On a fall semester night, the grounds in front of Penn State’s Old Main filled with students, chanting and calling in common cause.
It might have been the scene on campus on the night Joe Paterno was fired two years ago, the night student protests blew up into a riot, complete with a flipped news van.
But it wasn’t.
Instead, the crowd Monday was downright jubilant. Students kicked up their heels after a day that started with the NCAA dropping its part of a legal battle over the $60 million penalty levied against Penn State over the Sandusky scandal, moved on to the George Mitchell report lauding the university’s work over the past year, and was capped by the NCAA giving back the possibility of a bowl game come January and a full allotment of scholarships for next year.
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For Nittany Lion fans, it was a birthday party meets Christmas with a dash of World Series thrown in.
“It was very happy, a very celebratory crowd,” State College Police Chief Tom King said. “Obviously, everyone was very excited.”
Students moved from Old Main and Beaver Stadium on campus to Beaver Canyon in downtown State College, where they stayed the longest, with the mobile pep rally turning into an impromptu block party atmosphere.
King said the crowd just wanted to be together and enjoy the moment, and did it with a great deal of respect, prompting little involvement from police. There was no call for dispersing, and no arrests were made — because the celebration warranted neither.
“Our way of responding is dictated by the crowd,” King said.
A glimpse at the police reports backs him up. There were five disorderly conduct calls overnight, two of them at closing time for downtown bars, about average for a weekday with students in session.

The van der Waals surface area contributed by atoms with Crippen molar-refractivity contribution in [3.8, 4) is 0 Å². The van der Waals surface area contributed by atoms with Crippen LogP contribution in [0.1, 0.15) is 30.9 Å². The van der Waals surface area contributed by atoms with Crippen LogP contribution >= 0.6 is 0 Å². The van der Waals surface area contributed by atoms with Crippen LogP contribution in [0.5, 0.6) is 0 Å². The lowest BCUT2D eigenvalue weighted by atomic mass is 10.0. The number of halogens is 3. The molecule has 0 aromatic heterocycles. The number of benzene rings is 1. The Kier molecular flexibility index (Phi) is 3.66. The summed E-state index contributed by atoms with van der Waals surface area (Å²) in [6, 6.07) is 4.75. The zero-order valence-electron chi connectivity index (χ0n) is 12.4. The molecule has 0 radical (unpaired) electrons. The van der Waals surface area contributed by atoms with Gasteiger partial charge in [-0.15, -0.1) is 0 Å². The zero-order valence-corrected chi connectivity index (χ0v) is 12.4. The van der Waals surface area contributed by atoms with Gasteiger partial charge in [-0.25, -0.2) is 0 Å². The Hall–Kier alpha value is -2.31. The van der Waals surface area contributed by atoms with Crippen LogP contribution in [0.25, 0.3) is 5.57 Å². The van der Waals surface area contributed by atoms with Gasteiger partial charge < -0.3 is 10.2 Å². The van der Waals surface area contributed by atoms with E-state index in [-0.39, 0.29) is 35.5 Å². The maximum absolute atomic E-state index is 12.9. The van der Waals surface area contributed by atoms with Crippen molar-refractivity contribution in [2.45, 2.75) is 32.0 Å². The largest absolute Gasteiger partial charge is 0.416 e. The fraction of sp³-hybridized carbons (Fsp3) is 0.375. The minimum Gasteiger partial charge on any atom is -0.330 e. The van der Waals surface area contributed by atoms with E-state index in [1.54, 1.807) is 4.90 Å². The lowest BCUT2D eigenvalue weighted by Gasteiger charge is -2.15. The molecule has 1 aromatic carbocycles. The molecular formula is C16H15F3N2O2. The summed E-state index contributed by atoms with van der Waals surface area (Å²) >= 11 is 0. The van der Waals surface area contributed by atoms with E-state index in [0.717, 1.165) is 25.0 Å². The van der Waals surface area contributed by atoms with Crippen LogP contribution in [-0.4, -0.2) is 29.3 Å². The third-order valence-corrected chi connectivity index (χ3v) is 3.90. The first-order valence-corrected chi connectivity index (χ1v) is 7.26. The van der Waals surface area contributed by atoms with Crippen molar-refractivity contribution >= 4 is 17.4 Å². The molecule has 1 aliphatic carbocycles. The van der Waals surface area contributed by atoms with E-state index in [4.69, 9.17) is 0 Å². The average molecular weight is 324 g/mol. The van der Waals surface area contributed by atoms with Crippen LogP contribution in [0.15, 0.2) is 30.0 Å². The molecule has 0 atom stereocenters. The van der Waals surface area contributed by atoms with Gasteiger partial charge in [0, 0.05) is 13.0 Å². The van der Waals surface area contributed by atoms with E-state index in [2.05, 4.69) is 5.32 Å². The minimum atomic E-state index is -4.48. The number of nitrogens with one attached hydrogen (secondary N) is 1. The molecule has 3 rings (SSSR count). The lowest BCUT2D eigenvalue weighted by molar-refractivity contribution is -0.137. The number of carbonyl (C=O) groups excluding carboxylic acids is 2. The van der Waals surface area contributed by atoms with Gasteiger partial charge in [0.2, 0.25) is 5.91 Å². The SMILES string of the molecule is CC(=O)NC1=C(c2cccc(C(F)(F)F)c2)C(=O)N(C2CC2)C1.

“It wasn’t too much crazier than normal,” said Matt Floravit, manager at Canyon Pizza, who noted the party outside included things like crowd surfing on mattresses. “It was just crazy how fast it happened.”
Penn State had little comment on the situation, other than to give credit for restraint.
“We’re glad students expressed themselves in a peaceful way,” spokeswoman Lisa Powers said.
The Nittany Lions appreciated the celebration and the fact that it stayed under control.
“We think it’s great that they’re celebrating the sanctions being lifted. But at the same time, we’re glad that it was a peaceful riot or rally and nobody got hurt and nothing got broken,” said senior linebacker Mike Hull.
Head coach James Franklin, who said Monday that his focus was on Saturday’s Big Ten Conference opener at Rutgers, was watching film with his staff as the gathering gathered steam.
“I was aware of what was going on and I think it’s great to have excitement and enthusiasm, and I think it’s great that it shows how much people care. I think it’s part of the education process as well because you can go out, you can go out and enjoy yourself with others. We’ve just got to do it the right way,” Franklin said. “But there is enthusiasm, there is excitement and there is tremendous pride in this school and part of the healing that’s taking place and moving forward.”